Me neither - I've seen someone try to use it to fix a leaking waterpump on a BMW, that lasted for about 6 months till the pulley snapped off the waterpump when it seized up. The TD5 Disco me and a mate looked at for someone he knew, had been fed a heavy diet of radweld or similar to try and sort it loosing coolant. The reason that was losing coolant was a leaky waterpump again, but fixing that only made it obvious that the head gasket had blown as a result of repeated overheating due to the leaky waterpump, It knackered the radiator as well, as it was significently blocked up when we investigated it. Plus I've never known it to actually work to cure a noticable leak.

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Joined: Feb 25 2020
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Uhm ... my 4.6 has always been in the hotside of the things, fitting early on a scangauge allowed me to have a more precise reading all the time without the cumber-ness of the nanocom. As it was always in the 95-105 area, with peaks of 108, I assumed this was normal after reading in all places where the "wise" write, that the engine likes to hear, the leanness of the recent ECM evolutions, and the like. I never liked it though.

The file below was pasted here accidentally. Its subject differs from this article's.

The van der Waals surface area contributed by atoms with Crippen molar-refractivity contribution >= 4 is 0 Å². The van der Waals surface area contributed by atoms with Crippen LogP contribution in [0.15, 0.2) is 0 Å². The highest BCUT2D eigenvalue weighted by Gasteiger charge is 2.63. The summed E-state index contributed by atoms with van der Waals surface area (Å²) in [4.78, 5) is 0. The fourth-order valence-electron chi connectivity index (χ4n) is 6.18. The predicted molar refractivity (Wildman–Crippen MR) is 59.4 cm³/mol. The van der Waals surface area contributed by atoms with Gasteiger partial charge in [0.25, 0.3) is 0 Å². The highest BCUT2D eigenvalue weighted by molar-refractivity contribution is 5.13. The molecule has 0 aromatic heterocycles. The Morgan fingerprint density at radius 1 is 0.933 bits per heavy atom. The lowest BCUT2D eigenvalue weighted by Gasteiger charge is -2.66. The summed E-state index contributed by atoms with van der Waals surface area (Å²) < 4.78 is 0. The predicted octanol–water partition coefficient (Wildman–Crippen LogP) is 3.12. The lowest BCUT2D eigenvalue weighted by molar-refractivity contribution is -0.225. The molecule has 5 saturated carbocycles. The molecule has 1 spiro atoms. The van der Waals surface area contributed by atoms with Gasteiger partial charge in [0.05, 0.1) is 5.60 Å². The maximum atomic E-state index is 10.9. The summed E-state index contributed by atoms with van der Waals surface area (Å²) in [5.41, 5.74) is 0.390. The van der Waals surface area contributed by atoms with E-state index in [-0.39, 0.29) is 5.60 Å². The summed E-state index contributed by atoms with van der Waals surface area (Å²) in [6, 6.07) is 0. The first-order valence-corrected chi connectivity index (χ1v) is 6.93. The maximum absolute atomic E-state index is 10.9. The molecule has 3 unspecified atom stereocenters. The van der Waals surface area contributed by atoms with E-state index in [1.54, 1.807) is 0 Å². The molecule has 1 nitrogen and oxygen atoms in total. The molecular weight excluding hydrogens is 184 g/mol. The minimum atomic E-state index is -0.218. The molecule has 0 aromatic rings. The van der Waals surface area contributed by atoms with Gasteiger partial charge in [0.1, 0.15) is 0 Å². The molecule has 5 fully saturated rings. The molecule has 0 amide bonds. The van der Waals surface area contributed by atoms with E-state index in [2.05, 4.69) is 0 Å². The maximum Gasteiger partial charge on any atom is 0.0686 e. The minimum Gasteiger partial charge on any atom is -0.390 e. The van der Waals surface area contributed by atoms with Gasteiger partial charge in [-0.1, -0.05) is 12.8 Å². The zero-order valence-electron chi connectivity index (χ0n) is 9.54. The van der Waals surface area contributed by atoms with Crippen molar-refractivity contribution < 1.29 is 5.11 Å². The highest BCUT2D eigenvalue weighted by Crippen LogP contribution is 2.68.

When I started to see how easy it was to read 120 and plus ... oh well.

Well, I will save you details of my nightmare tale, but in 2yrs and 30k km, after going through 3 t-stats, 2 water pumps, 2 viscous couplings and one fan (!!!), hoses pipes, two caps and two overflow tanks, heater rad, o-rings, plus a radiator, and COUNTLESS liters of 50/50 antifreeze mix, I can say the V8 settled in 84-90 without missing a beat, every time.
If is more than that, I am sure there is something that needs looking at.

I have also learned to deeply mistrust any other foreign hand, and they are banished from my engine bay. I make an exception only for those known engine and gearbox rebuilder, whose services someday will need. The rest, bugger off my engine!!!
I have also learned the instrument is utterly useless, and the engineers who worked the logic of the cooling system have no clue of how a thermal engine operates. The instrument is useless as it stays upright and level until 117 deg. then rises slighty. Too late! At 120 goes into the red, and the lamp comes on at 123. Condenser fans are supposed to come on controlled by the engine ECU, but their logic and behavior is a mistery, seldom I've seen them on, and I was a lot of times in the high side of things ... I made a manual switch and I turn them on when I feel comfortable doing it.

One of my worst moments, and catalyst for a change, was being stuck in summer in the border under a scorching sun with a 76IAT and 123ECT, A/C off because the ECM turns it off to save the engine, 35 deg outside, and a bothered 2yrs old baby and a VERY bothered wife.